Hospitals are big losers in states like Alabama that won’t expand Medicaid, 2 new reports state, September 3, 2014

Hospitals in Alabama will lose $7 billion in reimbursements from the federal government by electing not to expand Medicaid.

That's just one of the conclusions from a couple of recent reports evaluating the effects of states not choosing to adopt the Medicaid expansion aspect of the Affordable Care Act.

The $7 billion loss estimate in future funding from 2013 to 2022, comes from a report by the Urban Institute and the Robert Wood Johnson Foundation called "What Is the Result of States Not Expanding Medicaid?"

Another report, "The health system haves and have nots of ACA expansion," by the PwC Health Research Institute, says that in expansion states Medicaid admissions increased by a range of 10.4 percent to 32 percent across the country's three largest health systems since the beginning of the year.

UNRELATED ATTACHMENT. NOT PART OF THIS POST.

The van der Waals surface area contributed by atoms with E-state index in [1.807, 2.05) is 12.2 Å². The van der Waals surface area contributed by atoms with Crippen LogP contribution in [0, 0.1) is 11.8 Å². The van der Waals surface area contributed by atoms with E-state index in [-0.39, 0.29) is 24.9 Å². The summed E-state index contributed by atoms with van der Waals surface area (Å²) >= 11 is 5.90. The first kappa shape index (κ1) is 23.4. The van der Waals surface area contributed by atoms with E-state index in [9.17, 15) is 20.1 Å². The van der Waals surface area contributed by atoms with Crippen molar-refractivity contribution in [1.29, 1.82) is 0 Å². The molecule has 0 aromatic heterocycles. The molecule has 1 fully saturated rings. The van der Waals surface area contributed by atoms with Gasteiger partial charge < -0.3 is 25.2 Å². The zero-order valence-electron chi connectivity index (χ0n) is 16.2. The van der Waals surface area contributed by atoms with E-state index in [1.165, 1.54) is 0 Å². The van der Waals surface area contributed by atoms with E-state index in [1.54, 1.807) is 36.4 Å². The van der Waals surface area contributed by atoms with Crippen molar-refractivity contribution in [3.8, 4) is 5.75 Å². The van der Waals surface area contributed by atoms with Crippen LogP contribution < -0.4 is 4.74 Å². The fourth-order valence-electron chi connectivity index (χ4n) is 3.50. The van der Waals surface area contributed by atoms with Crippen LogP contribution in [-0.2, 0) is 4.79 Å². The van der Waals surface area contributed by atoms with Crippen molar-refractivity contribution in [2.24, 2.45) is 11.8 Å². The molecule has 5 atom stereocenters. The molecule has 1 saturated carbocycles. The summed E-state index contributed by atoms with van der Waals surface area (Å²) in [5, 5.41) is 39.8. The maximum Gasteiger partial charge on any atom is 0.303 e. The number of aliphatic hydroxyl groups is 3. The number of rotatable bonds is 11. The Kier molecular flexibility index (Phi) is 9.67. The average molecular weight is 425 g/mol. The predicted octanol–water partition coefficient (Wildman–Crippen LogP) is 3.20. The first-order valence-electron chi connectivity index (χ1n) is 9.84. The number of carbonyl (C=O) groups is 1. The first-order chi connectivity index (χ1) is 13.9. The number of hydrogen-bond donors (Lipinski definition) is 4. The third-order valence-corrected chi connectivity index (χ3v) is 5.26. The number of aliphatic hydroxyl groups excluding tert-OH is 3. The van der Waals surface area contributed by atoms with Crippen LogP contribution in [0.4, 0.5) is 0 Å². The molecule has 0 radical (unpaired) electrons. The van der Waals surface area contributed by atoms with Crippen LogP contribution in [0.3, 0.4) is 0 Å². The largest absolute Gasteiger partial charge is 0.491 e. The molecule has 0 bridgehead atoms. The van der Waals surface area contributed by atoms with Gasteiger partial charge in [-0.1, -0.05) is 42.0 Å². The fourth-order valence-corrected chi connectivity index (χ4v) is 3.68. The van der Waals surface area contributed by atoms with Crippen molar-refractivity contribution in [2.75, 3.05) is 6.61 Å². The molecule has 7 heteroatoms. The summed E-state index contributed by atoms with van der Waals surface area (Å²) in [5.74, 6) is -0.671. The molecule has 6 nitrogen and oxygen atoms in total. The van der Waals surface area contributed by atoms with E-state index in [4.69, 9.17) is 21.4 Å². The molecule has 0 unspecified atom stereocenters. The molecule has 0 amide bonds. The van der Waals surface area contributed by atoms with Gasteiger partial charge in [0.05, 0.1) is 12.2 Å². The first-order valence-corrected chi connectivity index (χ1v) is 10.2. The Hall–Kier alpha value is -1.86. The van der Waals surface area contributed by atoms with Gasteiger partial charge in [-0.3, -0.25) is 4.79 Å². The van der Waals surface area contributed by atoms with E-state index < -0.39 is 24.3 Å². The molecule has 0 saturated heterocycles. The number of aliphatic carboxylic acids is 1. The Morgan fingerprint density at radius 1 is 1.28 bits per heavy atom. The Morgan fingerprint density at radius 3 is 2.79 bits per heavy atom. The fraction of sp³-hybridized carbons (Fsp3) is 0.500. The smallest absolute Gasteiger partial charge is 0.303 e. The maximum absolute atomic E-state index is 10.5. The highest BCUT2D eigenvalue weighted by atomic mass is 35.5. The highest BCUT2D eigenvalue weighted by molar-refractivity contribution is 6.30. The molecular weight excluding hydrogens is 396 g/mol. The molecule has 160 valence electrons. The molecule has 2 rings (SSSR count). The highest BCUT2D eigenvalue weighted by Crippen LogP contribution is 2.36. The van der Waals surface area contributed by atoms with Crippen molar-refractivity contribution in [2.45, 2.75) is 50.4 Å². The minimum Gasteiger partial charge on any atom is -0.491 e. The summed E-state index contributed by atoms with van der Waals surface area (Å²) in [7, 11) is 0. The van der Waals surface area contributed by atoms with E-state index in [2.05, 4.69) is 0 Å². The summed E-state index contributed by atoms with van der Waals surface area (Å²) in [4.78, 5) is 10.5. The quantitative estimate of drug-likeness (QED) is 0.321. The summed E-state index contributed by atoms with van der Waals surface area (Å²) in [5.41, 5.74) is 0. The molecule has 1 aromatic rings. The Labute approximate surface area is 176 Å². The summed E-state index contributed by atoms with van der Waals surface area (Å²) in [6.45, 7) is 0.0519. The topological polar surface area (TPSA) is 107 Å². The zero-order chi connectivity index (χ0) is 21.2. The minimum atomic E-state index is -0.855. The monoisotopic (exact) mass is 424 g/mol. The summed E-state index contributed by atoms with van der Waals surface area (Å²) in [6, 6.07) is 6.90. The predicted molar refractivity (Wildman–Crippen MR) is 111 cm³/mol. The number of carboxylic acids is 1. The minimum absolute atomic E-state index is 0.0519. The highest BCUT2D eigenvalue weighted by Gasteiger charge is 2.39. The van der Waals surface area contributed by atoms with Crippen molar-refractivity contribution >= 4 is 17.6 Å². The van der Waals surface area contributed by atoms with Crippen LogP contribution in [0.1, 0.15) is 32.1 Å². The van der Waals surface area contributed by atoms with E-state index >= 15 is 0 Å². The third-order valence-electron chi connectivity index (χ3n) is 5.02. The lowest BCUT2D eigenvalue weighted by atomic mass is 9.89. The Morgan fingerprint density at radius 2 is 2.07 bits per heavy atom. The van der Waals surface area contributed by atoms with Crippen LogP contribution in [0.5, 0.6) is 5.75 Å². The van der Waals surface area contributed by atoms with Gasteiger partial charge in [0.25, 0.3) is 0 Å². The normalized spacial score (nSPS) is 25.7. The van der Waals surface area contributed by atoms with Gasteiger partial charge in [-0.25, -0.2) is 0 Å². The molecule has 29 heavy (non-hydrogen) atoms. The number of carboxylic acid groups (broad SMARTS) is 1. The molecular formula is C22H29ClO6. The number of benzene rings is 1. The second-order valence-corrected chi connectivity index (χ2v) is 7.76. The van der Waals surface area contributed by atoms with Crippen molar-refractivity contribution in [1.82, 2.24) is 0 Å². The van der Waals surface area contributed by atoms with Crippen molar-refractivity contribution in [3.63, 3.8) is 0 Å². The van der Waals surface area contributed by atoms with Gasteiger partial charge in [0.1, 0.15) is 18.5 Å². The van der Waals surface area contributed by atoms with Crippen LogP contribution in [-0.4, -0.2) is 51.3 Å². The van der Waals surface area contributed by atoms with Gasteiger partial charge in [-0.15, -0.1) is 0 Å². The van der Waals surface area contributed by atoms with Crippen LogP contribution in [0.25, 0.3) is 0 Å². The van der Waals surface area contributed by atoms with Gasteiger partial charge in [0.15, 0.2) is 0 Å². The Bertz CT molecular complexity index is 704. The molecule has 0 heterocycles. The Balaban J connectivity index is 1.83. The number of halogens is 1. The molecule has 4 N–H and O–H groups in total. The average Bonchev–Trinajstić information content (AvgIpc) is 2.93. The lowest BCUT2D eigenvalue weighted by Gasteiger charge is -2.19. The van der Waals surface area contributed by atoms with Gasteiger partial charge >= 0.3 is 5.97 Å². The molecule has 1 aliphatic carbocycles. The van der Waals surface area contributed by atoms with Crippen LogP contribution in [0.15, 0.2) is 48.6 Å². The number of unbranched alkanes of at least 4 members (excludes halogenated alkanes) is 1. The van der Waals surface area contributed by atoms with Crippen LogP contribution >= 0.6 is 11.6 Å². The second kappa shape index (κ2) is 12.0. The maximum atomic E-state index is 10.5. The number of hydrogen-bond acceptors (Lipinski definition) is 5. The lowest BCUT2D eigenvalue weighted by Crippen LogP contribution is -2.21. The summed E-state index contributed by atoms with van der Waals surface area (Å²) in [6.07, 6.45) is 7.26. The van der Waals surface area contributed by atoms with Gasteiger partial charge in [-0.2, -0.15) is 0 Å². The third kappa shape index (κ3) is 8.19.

"In states that have expanded Medicaid, an influx of newly insured patients has helped reverse long-running hospital trends such as declining admissions and a rise in uncompensated care," the HRI report concluded.

The Johnson-Urban study says that in the two dozen states that have not expanded Medicaid, 6.7 million people are projected to remain uninsured in 2016. Overall those hospitals are set to lose $167.8 billion in Medicaid funding , which was originally intended to offset big cuts in Medicare and Medicaid funds.

"Without a Medicaid expansion, hospitals are now faced with decreasing reimbursement and no increase in the number of insureds," Rosemary Blackmon, COO of the Alabama Hospital Association, said in a statement. "With hospital margins already razor thin, such cuts aren't sustainable without making tough decisions, such as cutting staff, eliminating services and in the worse cases, closing their door."

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